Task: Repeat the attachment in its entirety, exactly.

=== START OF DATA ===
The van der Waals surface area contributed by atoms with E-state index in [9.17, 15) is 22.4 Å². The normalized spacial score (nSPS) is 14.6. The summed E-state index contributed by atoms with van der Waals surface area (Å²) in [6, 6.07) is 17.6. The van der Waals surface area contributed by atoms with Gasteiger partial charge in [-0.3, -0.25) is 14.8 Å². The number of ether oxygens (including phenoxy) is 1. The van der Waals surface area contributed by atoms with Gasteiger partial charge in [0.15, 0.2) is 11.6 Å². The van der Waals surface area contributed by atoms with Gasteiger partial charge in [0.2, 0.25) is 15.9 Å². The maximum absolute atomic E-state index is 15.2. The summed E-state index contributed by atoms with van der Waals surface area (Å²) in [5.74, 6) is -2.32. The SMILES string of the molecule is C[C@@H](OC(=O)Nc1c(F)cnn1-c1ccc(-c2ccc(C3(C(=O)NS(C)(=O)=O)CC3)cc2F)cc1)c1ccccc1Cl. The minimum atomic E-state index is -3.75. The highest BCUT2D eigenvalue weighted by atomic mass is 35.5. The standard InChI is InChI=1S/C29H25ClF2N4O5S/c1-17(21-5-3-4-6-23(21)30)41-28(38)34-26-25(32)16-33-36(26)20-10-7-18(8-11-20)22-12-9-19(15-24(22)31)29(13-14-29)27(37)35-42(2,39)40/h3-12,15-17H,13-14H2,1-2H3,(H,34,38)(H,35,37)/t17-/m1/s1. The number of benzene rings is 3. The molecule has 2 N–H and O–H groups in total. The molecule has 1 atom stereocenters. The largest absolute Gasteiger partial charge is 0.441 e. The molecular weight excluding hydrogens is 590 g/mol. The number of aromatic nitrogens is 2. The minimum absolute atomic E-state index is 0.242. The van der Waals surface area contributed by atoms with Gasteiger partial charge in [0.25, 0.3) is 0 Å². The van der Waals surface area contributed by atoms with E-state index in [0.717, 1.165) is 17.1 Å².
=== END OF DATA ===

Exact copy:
The van der Waals surface area contributed by atoms with E-state index in [9.17, 15) is 22.4 Å². The normalized spacial score (nSPS) is 14.6. The summed E-state index contributed by atoms with van der Waals surface area (Å²) in [6, 6.07) is 17.6. The van der Waals surface area contributed by atoms with Gasteiger partial charge in [-0.3, -0.25) is 14.8 Å². The number of ether oxygens (including phenoxy) is 1. The van der Waals surface area contributed by atoms with Gasteiger partial charge in [0.15, 0.2) is 11.6 Å². The van der Waals surface area contributed by atoms with Gasteiger partial charge in [0.2, 0.25) is 15.9 Å². The maximum absolute atomic E-state index is 15.2. The summed E-state index contributed by atoms with van der Waals surface area (Å²) in [5.74, 6) is -2.32. The SMILES string of the molecule is C[C@@H](OC(=O)Nc1c(F)cnn1-c1ccc(-c2ccc(C3(C(=O)NS(C)(=O)=O)CC3)cc2F)cc1)c1ccccc1Cl. The minimum atomic E-state index is -3.75. The highest BCUT2D eigenvalue weighted by atomic mass is 35.5. The standard InChI is InChI=1S/C29H25ClF2N4O5S/c1-17(21-5-3-4-6-23(21)30)41-28(38)34-26-25(32)16-33-36(26)20-10-7-18(8-11-20)22-12-9-19(15-24(22)31)29(13-14-29)27(37)35-42(2,39)40/h3-12,15-17H,13-14H2,1-2H3,(H,34,38)(H,35,37)/t17-/m1/s1. The number of benzene rings is 3. The molecule has 2 N–H and O–H groups in total. The molecule has 1 atom stereocenters. The largest absolute Gasteiger partial charge is 0.441 e. The molecular weight excluding hydrogens is 590 g/mol. The number of aromatic nitrogens is 2. The minimum absolute atomic E-state index is 0.242. The van der Waals surface area contributed by atoms with Gasteiger partial charge in [0.25, 0.3) is 0 Å². The van der Waals surface area contributed by atoms with E-state index in [0.717, 1.165) is 17.1 Å².